Hot-hatch pace with wagon space doesn't equal what you may expect...
On paper the Renault Megane GT 220 Sport Wagon looks like an ideal blend of performance and practicality.
Up front there’s a 2.0-litre turbocharged four-cylinder engine producing 162kW of power and 340Nm of torque. Out back there’s 524 litres of boot space, or 1600L with the rear backrest and front passenger seat folded.
Cloaked with a sports bodykit and black 18-inch alloys wheels, and equipped with dual-zone climate control, cruise control and heavily bolstered seats, the $36,990 Renault Megane GT 220 Sport Wagon – of which only 220 are coming here – also has few rivals. Only the $39,990 Skoda Octavia RS or $40,190 Holden Commodore SV6 Sportwagon comes close.
In terms of its body, the Renault Megane GT 220 Sport Wagon is pure Megane wagon. The plastics quality is quite good, there’s a medium-sized amount of rear legroom and the body hugging sports seats are superb.
Tick the optional ($5000) Premium pack and the pews are wrapped in leather, the fronts are heated, the roof is covered in glass and front parking sensors join with a rear camera. The downmarket-looking black-and-white central screen is replaced by colour satellite navigation, but the Renault Monitor 2.0 that displays lateral G among other functions is lost. The sat-nav also looks aftermarket.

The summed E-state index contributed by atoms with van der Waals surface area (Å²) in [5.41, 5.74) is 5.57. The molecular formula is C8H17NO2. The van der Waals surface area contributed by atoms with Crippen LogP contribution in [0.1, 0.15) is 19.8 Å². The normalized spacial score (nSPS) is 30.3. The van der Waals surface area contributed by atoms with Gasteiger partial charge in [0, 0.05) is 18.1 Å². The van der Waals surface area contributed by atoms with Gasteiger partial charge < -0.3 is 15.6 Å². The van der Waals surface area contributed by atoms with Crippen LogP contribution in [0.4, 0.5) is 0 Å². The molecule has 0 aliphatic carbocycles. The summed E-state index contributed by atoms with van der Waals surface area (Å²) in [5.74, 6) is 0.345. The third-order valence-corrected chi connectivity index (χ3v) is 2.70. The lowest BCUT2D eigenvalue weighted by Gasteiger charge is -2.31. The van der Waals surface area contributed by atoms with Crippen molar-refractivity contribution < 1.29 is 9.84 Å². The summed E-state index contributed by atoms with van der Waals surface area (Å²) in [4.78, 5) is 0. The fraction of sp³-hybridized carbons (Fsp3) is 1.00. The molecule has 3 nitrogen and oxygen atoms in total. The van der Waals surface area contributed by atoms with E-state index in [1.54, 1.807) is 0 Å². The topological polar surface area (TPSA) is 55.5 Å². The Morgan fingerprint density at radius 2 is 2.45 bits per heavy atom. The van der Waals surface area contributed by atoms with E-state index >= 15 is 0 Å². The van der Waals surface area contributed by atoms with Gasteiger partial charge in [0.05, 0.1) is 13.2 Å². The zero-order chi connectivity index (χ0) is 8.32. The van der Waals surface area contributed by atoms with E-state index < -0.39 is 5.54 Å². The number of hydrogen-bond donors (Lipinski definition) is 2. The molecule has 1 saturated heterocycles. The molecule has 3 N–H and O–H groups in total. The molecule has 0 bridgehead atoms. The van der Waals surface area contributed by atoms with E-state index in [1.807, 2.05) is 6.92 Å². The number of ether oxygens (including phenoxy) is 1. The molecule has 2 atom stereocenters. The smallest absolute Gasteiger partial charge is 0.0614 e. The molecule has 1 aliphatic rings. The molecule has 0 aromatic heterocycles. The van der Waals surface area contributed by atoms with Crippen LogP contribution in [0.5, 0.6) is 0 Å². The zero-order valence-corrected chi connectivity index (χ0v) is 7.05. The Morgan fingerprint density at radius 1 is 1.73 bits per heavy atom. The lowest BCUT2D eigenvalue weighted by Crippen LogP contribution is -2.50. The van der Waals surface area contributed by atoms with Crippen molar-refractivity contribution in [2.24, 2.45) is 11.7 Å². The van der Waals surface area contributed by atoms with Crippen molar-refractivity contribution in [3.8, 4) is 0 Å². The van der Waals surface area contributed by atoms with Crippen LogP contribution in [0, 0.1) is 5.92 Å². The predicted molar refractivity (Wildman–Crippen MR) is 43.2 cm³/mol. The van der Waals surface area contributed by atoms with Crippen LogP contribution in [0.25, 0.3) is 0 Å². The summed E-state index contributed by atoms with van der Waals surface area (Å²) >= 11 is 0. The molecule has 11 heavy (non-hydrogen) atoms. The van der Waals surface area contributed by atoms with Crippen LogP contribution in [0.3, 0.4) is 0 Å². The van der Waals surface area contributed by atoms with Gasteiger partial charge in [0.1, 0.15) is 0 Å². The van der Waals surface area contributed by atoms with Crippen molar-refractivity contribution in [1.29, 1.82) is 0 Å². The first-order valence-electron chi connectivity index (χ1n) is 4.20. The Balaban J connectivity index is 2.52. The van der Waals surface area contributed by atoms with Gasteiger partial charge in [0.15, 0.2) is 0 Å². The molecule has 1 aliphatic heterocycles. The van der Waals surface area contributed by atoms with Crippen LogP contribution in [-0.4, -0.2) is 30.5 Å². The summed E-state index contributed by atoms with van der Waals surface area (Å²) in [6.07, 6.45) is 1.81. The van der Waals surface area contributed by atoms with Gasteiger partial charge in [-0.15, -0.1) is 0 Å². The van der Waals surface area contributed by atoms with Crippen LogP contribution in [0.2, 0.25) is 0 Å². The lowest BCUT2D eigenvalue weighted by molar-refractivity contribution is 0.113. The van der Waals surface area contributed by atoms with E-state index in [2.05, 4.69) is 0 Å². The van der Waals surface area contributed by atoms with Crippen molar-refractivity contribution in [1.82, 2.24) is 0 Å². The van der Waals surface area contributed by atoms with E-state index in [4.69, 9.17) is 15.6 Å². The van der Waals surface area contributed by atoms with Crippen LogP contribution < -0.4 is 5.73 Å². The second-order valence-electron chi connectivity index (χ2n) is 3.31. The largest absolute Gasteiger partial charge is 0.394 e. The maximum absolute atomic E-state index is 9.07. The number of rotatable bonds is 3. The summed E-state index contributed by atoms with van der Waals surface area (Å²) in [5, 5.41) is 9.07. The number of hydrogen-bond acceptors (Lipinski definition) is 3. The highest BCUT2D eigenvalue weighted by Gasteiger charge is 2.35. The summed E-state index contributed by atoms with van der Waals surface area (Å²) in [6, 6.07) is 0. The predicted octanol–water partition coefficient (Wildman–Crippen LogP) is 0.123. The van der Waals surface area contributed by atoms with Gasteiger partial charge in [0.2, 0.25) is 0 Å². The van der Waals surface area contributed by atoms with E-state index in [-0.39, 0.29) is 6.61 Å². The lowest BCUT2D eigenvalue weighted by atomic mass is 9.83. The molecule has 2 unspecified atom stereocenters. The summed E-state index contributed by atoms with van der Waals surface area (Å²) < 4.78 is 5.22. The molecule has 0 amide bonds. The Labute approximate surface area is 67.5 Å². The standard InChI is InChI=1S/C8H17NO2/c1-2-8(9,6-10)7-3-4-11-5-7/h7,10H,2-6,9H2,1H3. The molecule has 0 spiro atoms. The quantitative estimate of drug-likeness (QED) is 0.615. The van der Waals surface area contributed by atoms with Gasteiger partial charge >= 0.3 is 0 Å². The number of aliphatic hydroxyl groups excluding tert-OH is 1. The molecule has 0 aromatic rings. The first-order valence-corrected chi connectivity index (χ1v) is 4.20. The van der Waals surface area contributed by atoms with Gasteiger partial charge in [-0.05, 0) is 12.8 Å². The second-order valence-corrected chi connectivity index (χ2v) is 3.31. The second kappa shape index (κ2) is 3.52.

The longer wheelbase compared with the hatch makes for impressive rear legroom. Further rearward, the low loading lip makes picking up and putting in large items a cinch.
In terms of mechanicals, Renault has essentially taken the Megane RS hot hatch then made it less hardcore – the suspension is softer, the engine has been detuned, the steering isn’t as sharp and there’s no front limited-slip differential to assist with power down out of corners.
Although we’ve already driven the Megane GT 220 in an overseas first drive, this is our first local steer of the car that has since been re-named for this market from its native ‘Estate’ to ‘Sport Wagon’.